Einstein and Carlin Agree, All Things Are Relative
All things being relative can present quite a problem for problem-solvers.
You might remember that the renowned physicist Albert Einstein sat on his couch dreaming up ways to mess with your head. Finally, when nothing else would do, he proposed (with substantial evidence!) that light moved at a relative speed. That what you and I thought was the normal passing of time could seem shorter or longer, and be right.
Aside from all the implications of his famous theory E=mc^2, there is the personal implication that we may not always interpret things as they truly are, but rather as they appear to be to our individual or group perception.
George Carlin, undoubtedly a world-class comic, had his take on the subject. He told the story of the average driver, YOU of course. Why is it, he said, that when someone is driving slower than you on the road you call them an idiot for not getting out of your way and picking up the pace. But, he continued, if someone is driving faster than you, you call them an idiot?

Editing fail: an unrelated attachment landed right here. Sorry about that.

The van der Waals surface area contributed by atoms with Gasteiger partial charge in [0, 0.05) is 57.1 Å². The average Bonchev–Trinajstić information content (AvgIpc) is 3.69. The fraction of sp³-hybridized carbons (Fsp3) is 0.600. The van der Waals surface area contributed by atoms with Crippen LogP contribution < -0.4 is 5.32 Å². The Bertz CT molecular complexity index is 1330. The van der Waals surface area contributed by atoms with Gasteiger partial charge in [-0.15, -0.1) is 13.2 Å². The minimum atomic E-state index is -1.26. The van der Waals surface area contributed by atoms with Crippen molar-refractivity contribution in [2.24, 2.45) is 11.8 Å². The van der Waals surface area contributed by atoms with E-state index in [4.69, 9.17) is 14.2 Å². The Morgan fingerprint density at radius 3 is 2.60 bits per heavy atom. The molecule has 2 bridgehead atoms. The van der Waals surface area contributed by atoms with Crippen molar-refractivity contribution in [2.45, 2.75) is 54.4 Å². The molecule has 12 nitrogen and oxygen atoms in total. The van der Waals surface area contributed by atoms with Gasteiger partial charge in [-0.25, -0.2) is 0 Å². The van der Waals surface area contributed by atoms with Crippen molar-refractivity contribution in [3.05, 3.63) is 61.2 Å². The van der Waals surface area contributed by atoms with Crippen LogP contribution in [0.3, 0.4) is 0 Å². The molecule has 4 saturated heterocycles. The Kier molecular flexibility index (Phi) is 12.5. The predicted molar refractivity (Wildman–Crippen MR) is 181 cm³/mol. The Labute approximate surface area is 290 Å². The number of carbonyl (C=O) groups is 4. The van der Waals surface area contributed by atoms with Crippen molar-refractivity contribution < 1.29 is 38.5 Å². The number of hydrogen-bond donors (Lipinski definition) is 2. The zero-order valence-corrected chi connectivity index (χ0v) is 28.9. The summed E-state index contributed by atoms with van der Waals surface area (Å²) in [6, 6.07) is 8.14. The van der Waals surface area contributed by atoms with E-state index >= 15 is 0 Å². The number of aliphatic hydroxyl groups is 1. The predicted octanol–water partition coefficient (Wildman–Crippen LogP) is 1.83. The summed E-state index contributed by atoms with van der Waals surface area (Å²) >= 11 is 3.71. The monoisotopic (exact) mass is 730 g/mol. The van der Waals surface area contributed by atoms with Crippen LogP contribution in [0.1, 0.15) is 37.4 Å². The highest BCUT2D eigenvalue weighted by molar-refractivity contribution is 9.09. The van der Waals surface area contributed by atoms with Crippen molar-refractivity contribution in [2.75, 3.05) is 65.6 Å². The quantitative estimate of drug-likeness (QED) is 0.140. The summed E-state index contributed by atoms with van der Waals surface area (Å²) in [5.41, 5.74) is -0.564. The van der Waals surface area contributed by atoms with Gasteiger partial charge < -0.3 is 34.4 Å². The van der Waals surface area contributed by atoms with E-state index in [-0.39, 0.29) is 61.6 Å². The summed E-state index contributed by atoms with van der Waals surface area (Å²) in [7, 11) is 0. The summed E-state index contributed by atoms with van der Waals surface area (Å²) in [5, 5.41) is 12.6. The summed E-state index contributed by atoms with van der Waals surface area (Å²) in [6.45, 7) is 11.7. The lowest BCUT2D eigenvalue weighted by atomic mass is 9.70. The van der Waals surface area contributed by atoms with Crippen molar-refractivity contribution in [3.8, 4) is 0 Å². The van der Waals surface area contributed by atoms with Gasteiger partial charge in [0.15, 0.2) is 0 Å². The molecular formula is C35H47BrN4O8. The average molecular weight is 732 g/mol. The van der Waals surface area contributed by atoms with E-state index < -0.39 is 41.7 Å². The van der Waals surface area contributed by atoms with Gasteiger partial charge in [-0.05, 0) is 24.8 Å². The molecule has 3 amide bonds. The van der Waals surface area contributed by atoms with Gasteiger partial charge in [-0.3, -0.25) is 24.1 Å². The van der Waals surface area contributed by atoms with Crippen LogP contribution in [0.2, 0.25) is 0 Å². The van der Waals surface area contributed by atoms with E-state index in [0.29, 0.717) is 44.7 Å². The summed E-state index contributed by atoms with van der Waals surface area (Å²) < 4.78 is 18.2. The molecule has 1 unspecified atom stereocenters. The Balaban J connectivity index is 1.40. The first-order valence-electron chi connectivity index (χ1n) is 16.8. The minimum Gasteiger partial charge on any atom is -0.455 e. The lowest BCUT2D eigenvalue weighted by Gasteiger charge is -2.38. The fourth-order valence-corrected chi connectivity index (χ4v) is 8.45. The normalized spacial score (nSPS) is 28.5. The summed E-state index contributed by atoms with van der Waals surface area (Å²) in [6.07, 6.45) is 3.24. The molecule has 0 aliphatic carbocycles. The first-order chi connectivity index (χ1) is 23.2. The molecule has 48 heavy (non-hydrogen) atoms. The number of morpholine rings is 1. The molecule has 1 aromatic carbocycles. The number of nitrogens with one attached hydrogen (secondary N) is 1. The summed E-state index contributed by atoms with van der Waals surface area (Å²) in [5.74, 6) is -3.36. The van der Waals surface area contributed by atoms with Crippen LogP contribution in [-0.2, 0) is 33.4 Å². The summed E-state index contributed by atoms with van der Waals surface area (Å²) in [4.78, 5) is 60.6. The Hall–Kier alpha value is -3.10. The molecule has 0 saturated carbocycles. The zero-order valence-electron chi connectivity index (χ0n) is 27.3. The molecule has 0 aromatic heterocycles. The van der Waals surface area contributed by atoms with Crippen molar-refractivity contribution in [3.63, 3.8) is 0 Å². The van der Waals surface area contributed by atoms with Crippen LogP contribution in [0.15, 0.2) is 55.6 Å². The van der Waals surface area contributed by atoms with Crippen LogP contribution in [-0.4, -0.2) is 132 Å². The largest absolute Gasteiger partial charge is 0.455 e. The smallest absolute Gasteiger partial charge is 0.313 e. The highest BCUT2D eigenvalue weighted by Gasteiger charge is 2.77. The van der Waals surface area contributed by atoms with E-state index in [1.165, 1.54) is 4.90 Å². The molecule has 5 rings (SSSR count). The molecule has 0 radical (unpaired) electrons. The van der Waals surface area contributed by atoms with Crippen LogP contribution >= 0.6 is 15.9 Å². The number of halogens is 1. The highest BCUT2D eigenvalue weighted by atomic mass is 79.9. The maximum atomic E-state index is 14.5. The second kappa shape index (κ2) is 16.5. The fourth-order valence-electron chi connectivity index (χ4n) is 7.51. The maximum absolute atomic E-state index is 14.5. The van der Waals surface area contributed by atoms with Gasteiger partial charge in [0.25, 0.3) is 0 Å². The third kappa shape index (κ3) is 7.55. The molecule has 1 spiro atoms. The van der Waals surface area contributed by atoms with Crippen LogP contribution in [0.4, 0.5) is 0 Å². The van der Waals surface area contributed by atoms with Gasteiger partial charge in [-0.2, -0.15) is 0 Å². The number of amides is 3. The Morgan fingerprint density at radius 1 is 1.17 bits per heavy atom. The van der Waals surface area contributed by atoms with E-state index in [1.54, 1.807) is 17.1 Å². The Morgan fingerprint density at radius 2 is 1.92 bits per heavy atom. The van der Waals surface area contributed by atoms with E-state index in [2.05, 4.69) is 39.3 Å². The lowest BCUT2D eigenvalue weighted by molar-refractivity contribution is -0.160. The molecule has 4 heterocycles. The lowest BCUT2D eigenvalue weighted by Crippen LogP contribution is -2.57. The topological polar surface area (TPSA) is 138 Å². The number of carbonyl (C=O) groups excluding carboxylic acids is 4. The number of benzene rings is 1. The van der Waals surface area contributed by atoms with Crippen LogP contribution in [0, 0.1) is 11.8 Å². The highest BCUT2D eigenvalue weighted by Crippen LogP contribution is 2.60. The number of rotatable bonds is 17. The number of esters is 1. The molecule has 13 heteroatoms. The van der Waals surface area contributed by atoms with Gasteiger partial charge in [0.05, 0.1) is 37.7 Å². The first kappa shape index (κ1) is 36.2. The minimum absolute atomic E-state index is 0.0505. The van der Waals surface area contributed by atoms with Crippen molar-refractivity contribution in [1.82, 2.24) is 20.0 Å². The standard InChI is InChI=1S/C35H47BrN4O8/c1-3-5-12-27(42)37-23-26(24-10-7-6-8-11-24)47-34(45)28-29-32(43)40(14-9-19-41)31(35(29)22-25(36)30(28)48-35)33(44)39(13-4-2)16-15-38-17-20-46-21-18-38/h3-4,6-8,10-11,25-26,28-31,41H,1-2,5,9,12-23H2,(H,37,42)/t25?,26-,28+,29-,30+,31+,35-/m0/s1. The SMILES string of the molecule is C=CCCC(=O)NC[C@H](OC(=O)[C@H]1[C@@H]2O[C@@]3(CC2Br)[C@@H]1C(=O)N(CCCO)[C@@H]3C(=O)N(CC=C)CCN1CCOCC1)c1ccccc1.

Again, it’s the law of relativity in action. Compared to you, who of course in your eyes is driving the perfect speed, there is no excuse for the other driver’s poor performance.
(I appreciated and revised this comparison slightly from the extraordinary book, The Wisest One in the Room by Thomas Gilovich and Lee Ross)
You have blind spots – relatively speaking
The 6D concept of decoding requires that you come face to face with the preconceived notions you bring to a problem. Unless you are willing to decode the problem first and find out its true nature, solving it becomes exponentially more difficult.
Consider how we each react to time passing. For some of us, we see time as a gift. “Thank God for this time together,” grandma says as she gives you a welcome hug and invites you into her very warm and crowded studio suite apartment. You may be thinking quite the opposite. “I don’t have time for this today, but what choice do I have. How do I tell granny that time is a’ ticking”? Both people are experiencing the same amount of time. One feels there is plenty, one feels there is never enough.
We bring our preconceived notions of events, people, circumstances, cultures, history, etc. to a situation. If we begin the problem-solving process, without first deciphering what is and what is not true, we add to rather than help solve the problem.